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  • Writer's pictureChris Stein, CFP®

Timing and Strategies For Survivorship Benefits

A reader from Ohio asks about timing strategies behind claiming a Social Security survivor benefit.

 

"I have a Social Security survivor benefit question. Let's say a husband dies at age 59 before starting to collect Social Security benefits. Say his wife is also 59 at the time of her husband's death. Can the wife collect a benefit of 71.50% of her husband's PIA when she turns 60? Or does she have to wait until he would have been at his FRA? If she can access a survivor benefit at age 60, can she switch to her own benefit when she reaches her FRA?"

 

Yours is a good question because it raises something we don't discuss much, so I'm glad we get to tackle the topic here. It concerns what happens if you pass away before you've even claimed your Social Security benefits. How does that work?

 

Well, in your hypothetical case, the wife becomes eligible for a survivor benefit as young as age 60 – or as young as age 50 if she's disabled. That wasn't mentioned here, so we'll assume that's not the case. So, yes, she is eligible for a survivor benefit from her husband's record as young as when she turns age 60. You mentioned 71.5%. When someone claims a survivor benefit early – as early as 60 – it reduces the survivor benefit by 28.5%, leaving them with 71.5%.

 

The starting point in the calculation is generally (but not always) the deceased person's PIA or Primary Insurance Amount. The PIA is the amount the husband would receive at his Full Retirement Age or FRA. (In this hypothetical, since he is now 59, his FRA would be at age 67.) For reasons beyond our conversation today, the starting point is generally identical to or very close to the PIA.

 

The wife can only collect 100% of his PIA if she waits until her own FRA to collect the survivor benefit. However, her husband wouldn't have earned any delayed retirement credits at that time because he died at 59. (He has to live past his FRA and delay claiming to have grown his benefit beyond his PIA, which he didn't.) What if she waits beyond his FRA? Could she benefit from delayed retirement credits, then? No, again, he has to be alive and delay claiming past his FRA for delayed credits, so that's not an option in this hypothetical.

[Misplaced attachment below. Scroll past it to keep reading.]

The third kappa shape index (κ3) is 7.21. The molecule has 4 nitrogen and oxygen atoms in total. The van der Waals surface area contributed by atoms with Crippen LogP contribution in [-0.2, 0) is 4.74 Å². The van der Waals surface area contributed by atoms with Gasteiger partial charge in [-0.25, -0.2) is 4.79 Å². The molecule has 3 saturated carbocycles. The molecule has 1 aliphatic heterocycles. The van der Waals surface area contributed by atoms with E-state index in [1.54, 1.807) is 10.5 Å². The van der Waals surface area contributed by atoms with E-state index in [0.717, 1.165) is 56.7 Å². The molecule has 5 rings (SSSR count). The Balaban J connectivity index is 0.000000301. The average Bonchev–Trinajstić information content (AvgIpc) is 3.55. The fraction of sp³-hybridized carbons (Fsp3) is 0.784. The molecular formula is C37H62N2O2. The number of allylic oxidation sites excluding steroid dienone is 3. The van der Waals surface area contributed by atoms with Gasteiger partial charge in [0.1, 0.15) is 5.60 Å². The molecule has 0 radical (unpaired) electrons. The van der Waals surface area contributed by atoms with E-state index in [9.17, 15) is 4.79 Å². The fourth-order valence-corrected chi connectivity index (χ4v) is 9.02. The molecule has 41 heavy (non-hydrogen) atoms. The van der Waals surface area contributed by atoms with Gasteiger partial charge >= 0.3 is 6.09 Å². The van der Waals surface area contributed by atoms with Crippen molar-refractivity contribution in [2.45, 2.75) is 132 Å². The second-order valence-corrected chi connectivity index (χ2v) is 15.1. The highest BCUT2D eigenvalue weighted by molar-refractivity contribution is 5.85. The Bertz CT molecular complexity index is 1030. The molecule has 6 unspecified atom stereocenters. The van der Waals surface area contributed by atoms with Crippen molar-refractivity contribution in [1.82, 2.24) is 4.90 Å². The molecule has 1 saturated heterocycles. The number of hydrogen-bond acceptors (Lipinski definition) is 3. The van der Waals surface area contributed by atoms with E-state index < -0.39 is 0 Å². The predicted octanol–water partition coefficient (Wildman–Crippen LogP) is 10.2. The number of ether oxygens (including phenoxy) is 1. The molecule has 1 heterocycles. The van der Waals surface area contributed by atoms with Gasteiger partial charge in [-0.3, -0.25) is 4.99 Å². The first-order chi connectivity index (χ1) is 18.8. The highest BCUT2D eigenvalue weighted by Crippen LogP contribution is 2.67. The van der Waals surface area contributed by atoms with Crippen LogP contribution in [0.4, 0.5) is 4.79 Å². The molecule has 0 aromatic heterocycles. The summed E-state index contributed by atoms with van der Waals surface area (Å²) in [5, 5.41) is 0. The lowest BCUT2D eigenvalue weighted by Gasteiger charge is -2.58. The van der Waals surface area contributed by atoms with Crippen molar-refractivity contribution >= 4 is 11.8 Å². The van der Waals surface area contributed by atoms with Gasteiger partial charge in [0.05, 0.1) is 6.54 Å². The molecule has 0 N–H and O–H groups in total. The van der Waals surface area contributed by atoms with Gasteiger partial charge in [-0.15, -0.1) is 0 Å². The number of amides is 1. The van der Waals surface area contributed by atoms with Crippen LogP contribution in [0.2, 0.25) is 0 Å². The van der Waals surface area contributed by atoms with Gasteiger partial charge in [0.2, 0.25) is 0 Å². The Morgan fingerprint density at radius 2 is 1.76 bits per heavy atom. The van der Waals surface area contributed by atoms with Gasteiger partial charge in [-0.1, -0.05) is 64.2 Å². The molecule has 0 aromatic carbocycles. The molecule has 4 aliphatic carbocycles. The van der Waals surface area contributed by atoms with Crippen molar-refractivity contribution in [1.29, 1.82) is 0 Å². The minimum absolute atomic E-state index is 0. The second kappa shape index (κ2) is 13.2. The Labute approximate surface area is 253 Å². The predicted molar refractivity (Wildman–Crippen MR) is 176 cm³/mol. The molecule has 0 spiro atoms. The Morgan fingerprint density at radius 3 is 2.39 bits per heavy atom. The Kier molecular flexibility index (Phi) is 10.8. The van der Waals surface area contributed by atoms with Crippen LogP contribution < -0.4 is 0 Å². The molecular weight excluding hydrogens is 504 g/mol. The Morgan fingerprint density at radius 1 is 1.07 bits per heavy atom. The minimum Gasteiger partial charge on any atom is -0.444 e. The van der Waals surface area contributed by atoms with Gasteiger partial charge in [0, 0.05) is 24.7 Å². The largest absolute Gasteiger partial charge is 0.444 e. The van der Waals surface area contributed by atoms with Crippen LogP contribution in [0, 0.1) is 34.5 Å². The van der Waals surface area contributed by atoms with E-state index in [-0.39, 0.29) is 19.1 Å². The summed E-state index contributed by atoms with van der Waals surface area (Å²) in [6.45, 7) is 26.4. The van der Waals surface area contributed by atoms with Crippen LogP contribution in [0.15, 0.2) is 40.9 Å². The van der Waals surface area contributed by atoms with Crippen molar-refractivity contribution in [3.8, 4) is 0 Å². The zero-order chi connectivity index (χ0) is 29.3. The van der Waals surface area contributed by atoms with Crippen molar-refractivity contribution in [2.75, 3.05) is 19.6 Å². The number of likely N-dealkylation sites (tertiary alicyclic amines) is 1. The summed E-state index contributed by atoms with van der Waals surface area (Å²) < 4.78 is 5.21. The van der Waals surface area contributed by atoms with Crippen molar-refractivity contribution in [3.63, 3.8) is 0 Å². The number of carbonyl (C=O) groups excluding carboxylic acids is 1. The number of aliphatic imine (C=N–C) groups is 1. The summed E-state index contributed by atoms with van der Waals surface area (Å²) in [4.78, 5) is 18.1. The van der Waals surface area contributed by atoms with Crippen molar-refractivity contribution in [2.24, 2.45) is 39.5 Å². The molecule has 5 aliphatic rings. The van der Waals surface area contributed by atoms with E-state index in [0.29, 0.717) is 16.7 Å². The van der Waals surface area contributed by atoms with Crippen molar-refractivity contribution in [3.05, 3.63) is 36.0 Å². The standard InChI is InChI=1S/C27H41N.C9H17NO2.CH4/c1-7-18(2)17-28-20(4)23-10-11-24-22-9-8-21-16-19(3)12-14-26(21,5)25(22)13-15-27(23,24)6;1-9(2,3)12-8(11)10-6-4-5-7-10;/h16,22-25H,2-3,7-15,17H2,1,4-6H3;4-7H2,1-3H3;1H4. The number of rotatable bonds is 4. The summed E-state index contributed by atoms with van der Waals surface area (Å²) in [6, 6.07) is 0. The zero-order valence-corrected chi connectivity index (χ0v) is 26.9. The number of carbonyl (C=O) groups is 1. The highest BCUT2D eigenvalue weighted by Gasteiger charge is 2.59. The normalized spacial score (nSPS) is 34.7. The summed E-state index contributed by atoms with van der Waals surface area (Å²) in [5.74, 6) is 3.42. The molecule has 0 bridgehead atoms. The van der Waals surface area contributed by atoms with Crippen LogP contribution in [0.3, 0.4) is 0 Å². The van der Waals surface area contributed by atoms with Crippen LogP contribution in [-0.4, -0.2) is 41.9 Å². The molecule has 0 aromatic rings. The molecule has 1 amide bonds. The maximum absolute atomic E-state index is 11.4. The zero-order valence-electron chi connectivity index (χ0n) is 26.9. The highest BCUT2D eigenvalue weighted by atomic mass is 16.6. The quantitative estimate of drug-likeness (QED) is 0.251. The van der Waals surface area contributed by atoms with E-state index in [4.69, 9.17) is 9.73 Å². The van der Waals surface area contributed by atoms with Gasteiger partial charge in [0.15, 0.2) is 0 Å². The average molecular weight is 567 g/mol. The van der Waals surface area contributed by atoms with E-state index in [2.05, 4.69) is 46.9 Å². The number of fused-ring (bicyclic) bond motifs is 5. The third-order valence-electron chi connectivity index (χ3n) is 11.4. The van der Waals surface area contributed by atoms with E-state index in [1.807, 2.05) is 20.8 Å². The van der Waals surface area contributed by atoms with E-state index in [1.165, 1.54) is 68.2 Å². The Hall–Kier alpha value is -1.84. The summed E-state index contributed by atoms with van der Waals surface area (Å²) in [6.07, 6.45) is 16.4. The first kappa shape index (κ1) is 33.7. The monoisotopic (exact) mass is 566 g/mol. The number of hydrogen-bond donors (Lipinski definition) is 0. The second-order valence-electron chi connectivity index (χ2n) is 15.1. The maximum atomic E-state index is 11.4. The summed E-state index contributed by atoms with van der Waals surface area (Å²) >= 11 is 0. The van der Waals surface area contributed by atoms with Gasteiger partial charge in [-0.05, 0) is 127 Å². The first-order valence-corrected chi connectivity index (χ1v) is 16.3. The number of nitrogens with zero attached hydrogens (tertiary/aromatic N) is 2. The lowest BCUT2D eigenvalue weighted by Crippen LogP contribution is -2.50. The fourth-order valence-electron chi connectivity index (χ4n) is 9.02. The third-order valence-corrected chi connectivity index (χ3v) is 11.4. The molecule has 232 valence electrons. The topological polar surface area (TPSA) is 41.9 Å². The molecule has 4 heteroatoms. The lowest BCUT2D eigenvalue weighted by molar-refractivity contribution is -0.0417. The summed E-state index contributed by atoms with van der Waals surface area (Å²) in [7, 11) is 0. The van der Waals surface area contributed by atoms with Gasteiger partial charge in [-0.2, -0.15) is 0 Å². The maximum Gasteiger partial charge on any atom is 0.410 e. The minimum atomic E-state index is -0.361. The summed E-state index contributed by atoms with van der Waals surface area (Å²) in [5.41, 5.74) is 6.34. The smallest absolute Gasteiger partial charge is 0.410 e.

However, she could claim only his survivor benefit early on and later switch to her own retirement benefit. You suggested she might claim at her FRA, but she also might want to consider waiting until 70 to claim. Let's look at her options for switching.

 

First of all, if her benefit will never be bigger than 71.5% of his benefit, there's no reason she'd ever switch. So, the fact that you're asking about switching implies that her benefit is significant enough that it will be bigger than 71.5%. If that's true, that means her benefit could grow even more by waiting until 70.

 

Here's why I point that out. There's always a classic tradeoff when you delay collecting to earn delayed retirement credits: you give up the benefit you could otherwise have received in the interim in order to get a bigger benefit later. And the tradeoff is, "I don't get anything as I wait."

 

In a case like this one, she's collecting a benefit while waiting for her own retirement benefit to grow 8% every year. And when I say "8% every year," that's the size of the benefit that's growing; it's not a rate of return of 8%. That's very misunderstood both by consumers and by professionals in our industry. They equate delaying Social Security to an 8% return. By describing it that way, they undersell the benefits of an 8% increase in lifetime income. It's much more beneficial than an 8% "return."

 

So, in the wife's case, she might want to wait because she's in a better position than the typical person delaying to 70 who doesn't have access to a survivor benefit. The typical person gives up all benefits until they reach 70 to get that bigger benefit. She can collect her survivor benefit while waiting, making the cost of delaying so small that it's usually very attractive for her to delay all the way to 70. She receives her survivor benefit while getting all of those delayed retirement credits for herself, then switches to her own benefit and collects that larger benefit for the rest of her life.

 

I'm just throwing that out there. I don't have any exact numbers to say how much of a difference this option would make. However, when people have access to a survivor benefit, it's far more common for them to claim just the survivor benefit first and then wait to collect their own at 70 rather than at their FRA. The cost of gaining those delayed retirement credits is so greatly reduced because they're collecting the survivor benefit instead of collecting zero, which is what typically happens.

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